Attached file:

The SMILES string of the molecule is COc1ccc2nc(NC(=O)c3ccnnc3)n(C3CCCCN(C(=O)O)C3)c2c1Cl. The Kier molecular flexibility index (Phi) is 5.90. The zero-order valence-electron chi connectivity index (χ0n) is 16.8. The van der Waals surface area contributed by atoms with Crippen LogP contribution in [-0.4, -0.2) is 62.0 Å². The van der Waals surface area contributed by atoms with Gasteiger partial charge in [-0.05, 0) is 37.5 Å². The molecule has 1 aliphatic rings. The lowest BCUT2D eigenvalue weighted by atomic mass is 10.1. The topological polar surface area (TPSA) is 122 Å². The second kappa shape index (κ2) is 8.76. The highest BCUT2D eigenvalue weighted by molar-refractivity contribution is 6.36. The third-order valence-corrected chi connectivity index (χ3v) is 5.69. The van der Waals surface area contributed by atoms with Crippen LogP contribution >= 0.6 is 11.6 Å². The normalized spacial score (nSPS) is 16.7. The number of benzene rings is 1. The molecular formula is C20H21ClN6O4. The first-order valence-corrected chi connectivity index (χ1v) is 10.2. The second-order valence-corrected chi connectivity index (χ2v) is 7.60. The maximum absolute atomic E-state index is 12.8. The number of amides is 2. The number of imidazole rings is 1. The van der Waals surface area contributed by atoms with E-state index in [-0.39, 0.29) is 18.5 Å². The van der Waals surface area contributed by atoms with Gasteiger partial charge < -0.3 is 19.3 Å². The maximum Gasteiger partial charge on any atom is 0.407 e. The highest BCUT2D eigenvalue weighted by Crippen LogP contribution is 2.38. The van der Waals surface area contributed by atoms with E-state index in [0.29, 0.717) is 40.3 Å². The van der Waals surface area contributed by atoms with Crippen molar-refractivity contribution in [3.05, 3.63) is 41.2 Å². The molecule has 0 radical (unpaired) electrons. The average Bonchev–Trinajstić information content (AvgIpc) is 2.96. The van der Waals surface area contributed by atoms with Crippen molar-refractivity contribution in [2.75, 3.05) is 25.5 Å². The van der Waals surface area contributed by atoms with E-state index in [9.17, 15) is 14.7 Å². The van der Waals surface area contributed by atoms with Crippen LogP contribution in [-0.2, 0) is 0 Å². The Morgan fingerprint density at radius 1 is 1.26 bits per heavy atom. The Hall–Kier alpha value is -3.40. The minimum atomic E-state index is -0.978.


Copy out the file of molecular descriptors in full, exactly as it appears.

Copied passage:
The SMILES string of the molecule is COc1ccc2nc(NC(=O)c3ccnnc3)n(C3CCCCN(C(=O)O)C3)c2c1Cl. The Kier molecular flexibility index (Phi) is 5.90. The zero-order valence-electron chi connectivity index (χ0n) is 16.8. The van der Waals surface area contributed by atoms with Crippen LogP contribution in [-0.4, -0.2) is 62.0 Å². The van der Waals surface area contributed by atoms with Gasteiger partial charge in [-0.05, 0) is 37.5 Å². The molecule has 1 aliphatic rings. The lowest BCUT2D eigenvalue weighted by atomic mass is 10.1. The topological polar surface area (TPSA) is 122 Å². The second kappa shape index (κ2) is 8.76. The highest BCUT2D eigenvalue weighted by molar-refractivity contribution is 6.36. The third-order valence-corrected chi connectivity index (χ3v) is 5.69. The van der Waals surface area contributed by atoms with Crippen LogP contribution >= 0.6 is 11.6 Å². The normalized spacial score (nSPS) is 16.7. The number of benzene rings is 1. The molecular formula is C20H21ClN6O4. The first-order valence-corrected chi connectivity index (χ1v) is 10.2. The second-order valence-corrected chi connectivity index (χ2v) is 7.60. The maximum absolute atomic E-state index is 12.8. The number of amides is 2. The number of imidazole rings is 1. The van der Waals surface area contributed by atoms with E-state index in [-0.39, 0.29) is 18.5 Å². The van der Waals surface area contributed by atoms with Gasteiger partial charge < -0.3 is 19.3 Å². The maximum Gasteiger partial charge on any atom is 0.407 e. The highest BCUT2D eigenvalue weighted by Crippen LogP contribution is 2.38. The van der Waals surface area contributed by atoms with E-state index in [0.29, 0.717) is 40.3 Å². The van der Waals surface area contributed by atoms with Crippen molar-refractivity contribution in [3.05, 3.63) is 41.2 Å². The molecule has 0 radical (unpaired) electrons. The average Bonchev–Trinajstić information content (AvgIpc) is 2.96. The van der Waals surface area contributed by atoms with Crippen molar-refractivity contribution in [2.75, 3.05) is 25.5 Å². The van der Waals surface area contributed by atoms with E-state index in [9.17, 15) is 14.7 Å². The van der Waals surface area contributed by atoms with Crippen LogP contribution in [-0.2, 0) is 0 Å². The Morgan fingerprint density at radius 1 is 1.26 bits per heavy atom. The Hall–Kier alpha value is -3.40. The minimum atomic E-state index is -0.978.